On Thursday afternoon, about 24 hours before the 2021 MLB trade deadline, national reporters suggested that Max Scherzer was headed to San Diego. The prospective trade, which was reportedly “close,” made sense: With the sub-.500 Nationals fading out of the playoff race, Scherzer was the best starting pitcher available, and Padres GM A.J. Preller loves a blockbuster.
By Thursday night, however, Scherzer was reportedly headed to a different NL West contender, and he was bringing a friend, too: The Dodgers are poised to add Scherzer and All-Star shortstop Trea Turner in exchange for four prospects. Essentially, the best pitcher and the best position player likely to change teams at this deadline are both going to the arguable best team in baseball, a defending champion with the most loaded roster in the sport.
“Blockbuster” doesn’t even begin to describe L.A.’s move. This was a trade of Netflix-sized proportions, which sends potentially commensurate ripples through the sport.
Scherzer celebrated his 37th birthday this week, and while his fastball has maybe lost a tick since his prime, he is largely the same ludicrously effective pitcher he’s been while winning three Cy Young awards over the last decade. Compare Scherzer’s statistics through his first six seasons in Washington to 2021, and the only slight difference is a few more home runs surrendered this year:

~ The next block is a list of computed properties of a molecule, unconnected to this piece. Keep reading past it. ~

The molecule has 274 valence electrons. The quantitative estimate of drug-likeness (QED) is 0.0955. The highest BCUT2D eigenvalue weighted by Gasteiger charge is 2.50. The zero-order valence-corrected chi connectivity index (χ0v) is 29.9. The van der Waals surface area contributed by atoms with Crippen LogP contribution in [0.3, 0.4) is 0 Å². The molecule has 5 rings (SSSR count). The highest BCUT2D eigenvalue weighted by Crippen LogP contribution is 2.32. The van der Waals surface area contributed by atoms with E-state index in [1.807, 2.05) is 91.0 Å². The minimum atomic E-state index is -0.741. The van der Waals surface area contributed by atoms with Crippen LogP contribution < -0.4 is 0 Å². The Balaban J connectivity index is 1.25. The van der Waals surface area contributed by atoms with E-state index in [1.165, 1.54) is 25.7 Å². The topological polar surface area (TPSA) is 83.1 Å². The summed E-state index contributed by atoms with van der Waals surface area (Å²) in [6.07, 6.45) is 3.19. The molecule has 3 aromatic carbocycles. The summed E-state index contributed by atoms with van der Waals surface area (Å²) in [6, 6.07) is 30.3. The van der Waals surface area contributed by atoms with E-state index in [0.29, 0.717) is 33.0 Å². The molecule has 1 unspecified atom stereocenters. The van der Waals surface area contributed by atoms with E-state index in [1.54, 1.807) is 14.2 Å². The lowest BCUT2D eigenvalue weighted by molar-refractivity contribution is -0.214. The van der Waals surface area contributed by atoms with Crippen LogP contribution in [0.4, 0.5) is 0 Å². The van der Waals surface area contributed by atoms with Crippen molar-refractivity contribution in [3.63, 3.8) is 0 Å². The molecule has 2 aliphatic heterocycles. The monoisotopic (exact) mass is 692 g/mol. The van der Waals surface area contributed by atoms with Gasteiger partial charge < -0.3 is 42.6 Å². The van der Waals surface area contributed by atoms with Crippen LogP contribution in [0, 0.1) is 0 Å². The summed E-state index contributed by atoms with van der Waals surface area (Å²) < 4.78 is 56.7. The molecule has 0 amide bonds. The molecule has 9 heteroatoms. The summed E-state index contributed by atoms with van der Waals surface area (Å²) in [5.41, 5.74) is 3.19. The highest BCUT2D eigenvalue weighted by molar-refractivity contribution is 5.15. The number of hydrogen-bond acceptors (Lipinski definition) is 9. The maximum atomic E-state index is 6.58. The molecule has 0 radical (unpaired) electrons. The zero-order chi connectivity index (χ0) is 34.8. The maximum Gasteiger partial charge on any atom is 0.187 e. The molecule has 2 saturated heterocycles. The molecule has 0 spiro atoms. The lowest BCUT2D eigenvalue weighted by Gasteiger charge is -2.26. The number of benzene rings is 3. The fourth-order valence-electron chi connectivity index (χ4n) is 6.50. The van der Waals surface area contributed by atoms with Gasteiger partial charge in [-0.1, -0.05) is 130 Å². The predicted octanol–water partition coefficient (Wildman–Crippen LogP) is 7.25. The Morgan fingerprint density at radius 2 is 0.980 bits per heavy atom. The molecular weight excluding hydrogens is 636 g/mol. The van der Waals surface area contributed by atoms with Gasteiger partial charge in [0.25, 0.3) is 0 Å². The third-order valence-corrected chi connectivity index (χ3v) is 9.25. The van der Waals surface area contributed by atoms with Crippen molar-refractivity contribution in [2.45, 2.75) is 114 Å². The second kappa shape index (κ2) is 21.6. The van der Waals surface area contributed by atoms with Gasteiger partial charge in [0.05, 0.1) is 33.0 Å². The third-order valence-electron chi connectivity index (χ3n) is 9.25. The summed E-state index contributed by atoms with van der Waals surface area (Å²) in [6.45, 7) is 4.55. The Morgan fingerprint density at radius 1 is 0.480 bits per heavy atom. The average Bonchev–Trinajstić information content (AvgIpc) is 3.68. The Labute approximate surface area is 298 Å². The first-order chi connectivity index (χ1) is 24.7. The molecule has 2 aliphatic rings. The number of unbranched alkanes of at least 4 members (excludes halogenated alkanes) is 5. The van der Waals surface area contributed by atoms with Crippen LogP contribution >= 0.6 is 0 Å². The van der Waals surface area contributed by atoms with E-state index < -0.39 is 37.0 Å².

Scherzer, 2015-20: 2.80 ERA, 2.86 FIP, 33% K, 6% BB, 1.05 HR/9
Scherzer, 2021: 2.76 ERA, 3.59 FIP, 34% K, 7% BB, 1.46 HR/9
Among all pitchers with at least 90 innings pitched this season, Scherzer ranks fifth in strikeout-minus-walk rate, behind only Jacob deGrom, Corbin Burnes, Gerrit Cole, and Carlos Rodón—one spot ahead of new teammate Clayton Kershaw. He’s not quite the Scherzer of the mid-2010s—he misses starts due to injury now; he won’t win this year’s Cy Young. But he’s just about as close as any pitcher this side of deGrom.